The goal—a 100% clean economy, across all sectors, by 2050—is based on a report from the United Nations Intergovernmental Panel on Climate Change (IPCC), produced by the world’s leading climate scientists. It states that the world must cut climate pollution 45% by 2030, and completely stop climate pollution by 2050, in order to have a chance of avoiding the worst effects of climate change.
We are entering a defining decade, a turning point. Our goals now will set us up for the rest of our children’s lives. Scientists are warning us—and we are seeing it every day: We are facing a climate crisis that is threatening our health, our families, our farms, our cities, and our futures. We must be ambitious. We have a moral responsibility.
We’ve made huge energy transitions before. Remember whale oil? The transition from blubber to fossil fuels was controversial and disruptive to all parts of the economy—but we came out better. (So did the whales.) Similarly, coal use in the U.S. is plummeting because of natural gas and renewable energy. (Though it is important to be aware that coal use is on the rise in other parts of the world.) Energy is just like communications—there was a time when no one could have imagined we would be talking to each other on a device smaller than your hand.
How can we cut climate pollution out of the entire economy?
A: We have the tools we need to eliminate climate pollution. That’s why the goal of Zero Climate Pollution for a 100% Clean Economy is so exciting. The faster we act, the more leadership we will have in new technologies and engineering innovation.
We already know so much about so many of the different pieces of this puzzle. The technology exists now. We know:
- How to produce energy from wind and sun and rivers and tides, among other sources;
- How to save energy through simple steps like better insulation and lighting in our buildings;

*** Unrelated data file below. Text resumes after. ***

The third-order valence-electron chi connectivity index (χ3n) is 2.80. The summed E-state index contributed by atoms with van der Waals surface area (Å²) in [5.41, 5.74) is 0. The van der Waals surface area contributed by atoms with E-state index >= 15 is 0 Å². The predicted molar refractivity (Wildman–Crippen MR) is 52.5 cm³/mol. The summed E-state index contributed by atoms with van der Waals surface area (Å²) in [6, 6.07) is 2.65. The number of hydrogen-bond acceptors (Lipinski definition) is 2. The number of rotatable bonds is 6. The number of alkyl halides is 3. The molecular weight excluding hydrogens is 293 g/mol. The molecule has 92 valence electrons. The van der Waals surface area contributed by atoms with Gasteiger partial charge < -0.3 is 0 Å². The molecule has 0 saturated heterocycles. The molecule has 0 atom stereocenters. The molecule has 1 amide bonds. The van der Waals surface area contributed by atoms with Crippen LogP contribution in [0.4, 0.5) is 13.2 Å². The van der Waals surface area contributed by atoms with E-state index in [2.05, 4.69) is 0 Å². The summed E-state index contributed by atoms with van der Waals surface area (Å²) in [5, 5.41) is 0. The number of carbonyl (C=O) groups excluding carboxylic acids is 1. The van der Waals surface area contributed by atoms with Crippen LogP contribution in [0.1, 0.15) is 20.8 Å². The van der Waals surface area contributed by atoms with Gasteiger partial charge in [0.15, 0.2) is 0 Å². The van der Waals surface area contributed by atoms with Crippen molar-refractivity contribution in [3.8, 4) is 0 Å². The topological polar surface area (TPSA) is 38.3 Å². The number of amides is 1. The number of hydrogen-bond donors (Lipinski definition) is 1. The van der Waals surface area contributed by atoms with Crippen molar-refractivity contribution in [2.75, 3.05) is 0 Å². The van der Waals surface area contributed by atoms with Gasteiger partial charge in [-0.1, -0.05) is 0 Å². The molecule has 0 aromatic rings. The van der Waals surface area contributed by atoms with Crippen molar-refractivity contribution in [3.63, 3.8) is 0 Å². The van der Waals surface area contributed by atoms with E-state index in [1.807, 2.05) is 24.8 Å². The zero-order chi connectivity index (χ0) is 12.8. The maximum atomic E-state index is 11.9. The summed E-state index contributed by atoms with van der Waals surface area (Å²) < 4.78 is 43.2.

- How to reduce transportation pollution;
- How to create laws, set fees, and make rules at the local, state, and national levels that ensure we are on target in cutting climate pollution.
The costs of solar, wind, and energy storage have dropped dramatically. The cost of solar alone is down nearly 90% over the past ten years.
Right now, massive subsidies and tax breaks prop up the fossil fuel industry and unfairly penalize renewable energy. The subsidies to renewable energy are minuscule by comparison to what we give the fossil fuel industry. We spend ten times more on fossil fuel breaks than we do on education! Meanwhile, the costs of those subsidies are borne by our families—and they hit hardest the communities near the sources of pollution. It’s simply not fair, and it has to stop.
We can make sure our infrastructure is climate-smart and resilient—while protecting vulnerable populations who bear the brunt of climate impacts and who should not shoulder the costs of cleaning it up.
We know how to do so much—and every year we learn more about how to do it all better and cheaper. Many states have made their own commitments to reducing greenhouse gases—CA, CO, CT, DE, HI, IL, MA, MD, ME, MI, MN, NJ, NM, NV, NY, NC, OR, PA, RI, VT, VA, WA, WI, along with the District of Columbia and Puerto Rico. Their plans need support.
It is now a matter of willpower and working together to cut climate pollution and clean up our economy across the country.
How much will this cost?
A: We do need to make a significant investment in a large transition. But it is the sort of investment that is going to pay us back enormous dividends.
We tend to forget: The cost of inaction is already enormous—in the form of climate disaster, the health and safety of our families, the security of our food, and the security of our homes and lands. Doing nothing is way more expensive than cutting climate pollution. In the last forty years, weather and climate disasters have cost us more than $1.6 trillion dollars.